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Zero-carbon, self-driving still in distant future for top Kospi stocks

Top 50 Kospi stocks yet to price in new growth drivers given lack of consensus valuation methods

By Oct 22, 2021 (Gmt+09:00)

(Courtesy of Samsung Engineering)
(Courtesy of Samsung Engineering)


Shares in Samsung Engineering Co., a leading South Korean plant builder, have skyrocketed about 90% year to date, far outstripping the average rise of 28% of domestic construction companies during the same period.

In particular, the bulk of the gains in Samsung Engineering shares, or a 65% surge, were made over the past six months when the broader Kospi market had been flat to lower.

The stellar performance reflects investor expectations of the construction and engineering company's advance into zero-carbon and hydrogen plant projects, which it picked as its new growth pillars. The Samsung Group unit ranks 68th on the main Kospi market with a market capitalization of 5.1 trillion won ($4.3 billion).

By comparison, the country's 50 largest stocks, including Hyundai Motor Co., LG Chem Ltd. and POSCO Co., have unveiled ambitious plans to push forward into the carbon-neutral and hydrogen markets as well, in search of new growth drivers. They are trying to write new growth stories beyond their previous sprawling and integrated expansion. 

Unlike Samsung Engineering, however, their venturing into uncharted territory has yet to win the hearts and minds of investors, which some analysts blamed on the lack of consensus methods to value the new and unknown businesses.

According to market tracker FnGuide, the top 50 companies listed on the main Kospi market traded at 20.8 times 12-month forward earnings on average as of Oct. 21, up slightly from 17 times at end-2019. That falls short of the average PER of 25 for Nasdaq-listed companies. 

For some of them, including POSCO, SK Telecom Co. and Lotte Chemical Corp., their PE ratios declined during the period.

By contrast, shares in Tesla Inc leaped by sevenfold last year. Its share price has factored in its buoyant electric vehicle business, as well as expectations of its planned transformation into a robotics, future energy and space company.

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Analysts cited the difficulty of estimating the value of new businesses, which have yet to contribute to the companies' earnings, as the companies still rely heavily on their traditional businesses such as combustion engine cars and petrochemical products.

According to a survey of the top 50 Kospi-listed companies by The Korea Economic Daily, 22 companies prioritize new businesses as their growth drivers. Among them, chemical and steel manufacturers are shifting direction toward rechargeable batteries and eco-friendly energy fuels.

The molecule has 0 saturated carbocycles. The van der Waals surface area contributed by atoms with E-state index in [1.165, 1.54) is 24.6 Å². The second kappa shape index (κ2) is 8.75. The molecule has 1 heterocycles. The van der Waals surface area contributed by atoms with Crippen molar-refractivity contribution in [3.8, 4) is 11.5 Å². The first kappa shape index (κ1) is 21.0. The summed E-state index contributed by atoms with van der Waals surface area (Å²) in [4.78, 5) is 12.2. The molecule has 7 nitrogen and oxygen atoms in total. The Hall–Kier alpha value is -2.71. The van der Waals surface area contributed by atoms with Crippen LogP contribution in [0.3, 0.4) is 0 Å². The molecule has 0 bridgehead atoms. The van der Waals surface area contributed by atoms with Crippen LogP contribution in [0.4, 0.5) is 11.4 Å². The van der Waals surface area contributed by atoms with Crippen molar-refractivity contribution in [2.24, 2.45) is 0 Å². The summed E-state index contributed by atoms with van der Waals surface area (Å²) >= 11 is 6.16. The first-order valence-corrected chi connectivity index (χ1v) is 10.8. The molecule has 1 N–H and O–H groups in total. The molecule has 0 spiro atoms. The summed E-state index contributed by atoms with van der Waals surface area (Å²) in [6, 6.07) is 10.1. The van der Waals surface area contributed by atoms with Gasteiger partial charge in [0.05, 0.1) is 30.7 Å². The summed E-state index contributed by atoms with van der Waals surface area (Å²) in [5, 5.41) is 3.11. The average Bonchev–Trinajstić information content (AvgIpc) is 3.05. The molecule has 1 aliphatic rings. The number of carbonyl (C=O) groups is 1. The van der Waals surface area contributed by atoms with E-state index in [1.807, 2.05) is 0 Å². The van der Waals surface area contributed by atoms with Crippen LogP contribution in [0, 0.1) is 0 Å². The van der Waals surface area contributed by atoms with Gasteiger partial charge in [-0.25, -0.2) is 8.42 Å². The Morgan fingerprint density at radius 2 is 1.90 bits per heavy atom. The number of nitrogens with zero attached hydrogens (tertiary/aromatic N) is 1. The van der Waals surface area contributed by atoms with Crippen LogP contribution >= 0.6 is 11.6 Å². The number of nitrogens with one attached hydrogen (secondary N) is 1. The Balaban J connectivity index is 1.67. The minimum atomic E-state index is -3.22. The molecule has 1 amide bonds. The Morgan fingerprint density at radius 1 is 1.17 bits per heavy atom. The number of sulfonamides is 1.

"Valuations on traditional companies, which have been long traded on the stock market, have not yet reflected their new businesses. It may be because they have so far failed to shed their past business images, even after undergoing a business transformation," said DB Financial Investment research head Jang Hwa-tak.

"They are now spinning off businesses into new companies to get their businesses revalued."

SK Group is at the forefront of corporate spin-offs. SK Innovation Co. this month announced the split-off of its battery and petrochemical businesses into two separate entities.

Among automakers, Hyundai has been pivoting toward electric and hydrogen-powered vehicles. After acquiring an 80% stake in Boston Dynamics for $880 million last year, Hyundai is now applying the US robotics firm's technology to its autonomous driving and urban air mobility projects.

Auto parts makers, including Hyundai Mobis Co., Hanon Systems Co. and Mando Corp., are also pushing into autonomous and electric car components, in tandem with the vehicle markets' transformation. 

"The current share price of Hyundai Motor has not priced in its future mobility business at all," said HI Investment & Securiteis research head Koh Tae-bong. "Considering its competitiveness in the electric vehicle market, the time is coming to revalue the company."

For chemical, steel and shipbuilding companies, hydrogen has become the next big thing. And nuclear plant builder Doosan Heavy Industries Co. has joined them to make its foray into the hydrogen energy market.

                                      Price-to-earnings ratios

Company at end-2019 Oct. 21, 2021
SK Telecom 12.6 7.6
POSCO 8.5 5.0
Lotte Chemical 7.8 5.6
Hyundai Motor 8.0 8.6
Kospi 11.7 10.9
Top 50 Kospi stocks 17 20.8

Samsung Electronics Co., the world's top memory chipmaker, is expanding its footprint in the non-memory segment. KB Securities forecast non-memory businesses to account for 7% of Samsung Securities' operating profit in 2022 and then take up a double-digit share in the years following, versus an estimated 3% this year. 

"With the non-memory chip business taking a bigger share of operating profits, Samsung Electronics shares will factor into the valuation of non-memory chip operations," said KB Securities analyst Kim Dong-won. 

By comparison, EV battery makers have been benefiting from the growth prospects of the EV market, which are now taking shape. Shares in EV battery materials are trading at 60-70 times 12-month forward earnings on average.  

Write to Yoon-sang Koh at kys@hankyung.com

Yeonhee Kim edited this article.

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